Some of the many innovator’s dilemmas

“Customers decided what brand is the leader, no matter how much energy and money service providers invest in trying to persuade them (…) customers do no seek out the service provider that know what they want; they seek out the one that knows what they will want.” – Customer Centered Telecommunications Services Marketing” by Karen G. Strouse.

“Many technologies initially get pulled into the market by enthusiasts, but later fail to get wider adoption. So to create a company that is worth hundreds of millions of dollars, entrepreneurs need to come up with strategies that will help them build a bridge across that gap (…) Crossing the chasm is all about getting a technology widely adopted.”Rethinking Crossing the Chasm” by Alex Iskold, ReadWrite.

“When superior technologies emerge, old ones usually don’t simply fade away. To the contrary, their performance often leaps suddenly, thereby extending their lives and slowing the adoption of the new technologies.” – “Beware of Old Technologies’ Last Gasps” by Daniel C. Snow, Harvard Business Review.

“Successful companies can put too much emphasis on customers’ current needs, and fail to adopt new technology or business models that will meet customers’ unstated or future needs.”Innovators’ Dilemma” by Wikipedia. Refers to Clayton Christensen’s research.

“If I had asked people what they wanted, they would have said faster horses.”Attributed to Henry Ford. “Henry Ford, Innovation, and That Faster Horse Quote” by Patrick Vlaskovits.

“Innovation has nothing to do with how many R&D dollars you have (…) It’s not about money. It’s about the people you have, how you’re led, and how much you get it (…) It’s really hard to design products by focus groups. A lot of times, people don’t know what they want until you show it to them.”Steve Jobs Best Quotes Ever” by Own Linzmayer at Wired.


Hopefully, the above set of quotes got your attention and, perhaps, you have already started to connect the dots on your own. Here is my viewpoint, which I have structured under four sections.



Knowing that one can make a difference is a “condicio sine qua non” when undertaking a star-up’s journey. Otherwise, why bother? In today’s day and age, teamwork, networks and partnerships are of the essence. But, what I just stated does not negate the fact that an individual’s confidence, skills, independent thinking and decisive actions happen to be instrumental.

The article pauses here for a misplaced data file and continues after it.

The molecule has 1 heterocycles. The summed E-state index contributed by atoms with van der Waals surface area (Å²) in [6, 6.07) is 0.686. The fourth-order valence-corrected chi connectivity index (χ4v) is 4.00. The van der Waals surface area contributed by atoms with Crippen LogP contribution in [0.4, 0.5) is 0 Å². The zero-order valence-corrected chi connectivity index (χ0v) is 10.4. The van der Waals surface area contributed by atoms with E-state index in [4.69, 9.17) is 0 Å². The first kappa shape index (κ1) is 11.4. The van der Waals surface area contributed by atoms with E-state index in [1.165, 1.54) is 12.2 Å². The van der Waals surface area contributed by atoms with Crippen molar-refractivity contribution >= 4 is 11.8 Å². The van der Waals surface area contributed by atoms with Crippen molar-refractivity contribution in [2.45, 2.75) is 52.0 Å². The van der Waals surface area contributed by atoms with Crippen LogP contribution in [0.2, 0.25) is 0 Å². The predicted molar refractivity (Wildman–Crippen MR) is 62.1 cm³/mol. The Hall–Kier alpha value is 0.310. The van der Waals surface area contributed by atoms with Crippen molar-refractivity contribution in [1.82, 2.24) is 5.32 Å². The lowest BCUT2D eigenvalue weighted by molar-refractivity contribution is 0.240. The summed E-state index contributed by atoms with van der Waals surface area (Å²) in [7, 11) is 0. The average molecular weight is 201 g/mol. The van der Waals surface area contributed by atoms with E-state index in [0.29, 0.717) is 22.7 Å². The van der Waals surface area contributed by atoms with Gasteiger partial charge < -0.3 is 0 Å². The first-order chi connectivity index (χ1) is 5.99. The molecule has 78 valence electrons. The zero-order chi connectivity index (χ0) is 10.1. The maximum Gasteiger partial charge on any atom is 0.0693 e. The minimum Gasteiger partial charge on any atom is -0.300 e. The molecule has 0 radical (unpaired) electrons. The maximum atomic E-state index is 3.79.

So, “knowing” in this context relates to achieving a confidence level at which we can logically articulate a compelling vision, one that is grounded on the art of the possible, and one that can be embraced by others. This is about outlining a guiding vision that we can believe in and commit to with passion.

We also talk about gut feelings and intuition when logic does not apparently reach far enough. This can happen when we might not know how to best verbalize or help others visualize a new construct. In any case, decisions need to be made in a timely fashion even when we are way out of our comfort zone and just happen to face overwhelming complexity, intractable unknowns and seemingly contradicting dilemmas.

Working with others in entrepreneurial environments involves rallying, supporting, leading and changing roles as necessary. It also means taking unequivocal steps to move forward. Couple that with experimenting early enough to shorten the learning curve, capturing teachable moments, while navigating changing environments and, possibly, tectonic-like shifts.

Addressing the human factor at works benefits from contextual and situational awareness. It raises one’s emotional intelligence, as well as mental toughness to overcome drawbacks. One’s ability to identify logical fallacies (mind traps and errors in reasoning, especially so in business cases) and applying cognitive restructuring (turning around negative thinking) to tackle dysfunctional views and “innovation antibodies” will be unavoidable.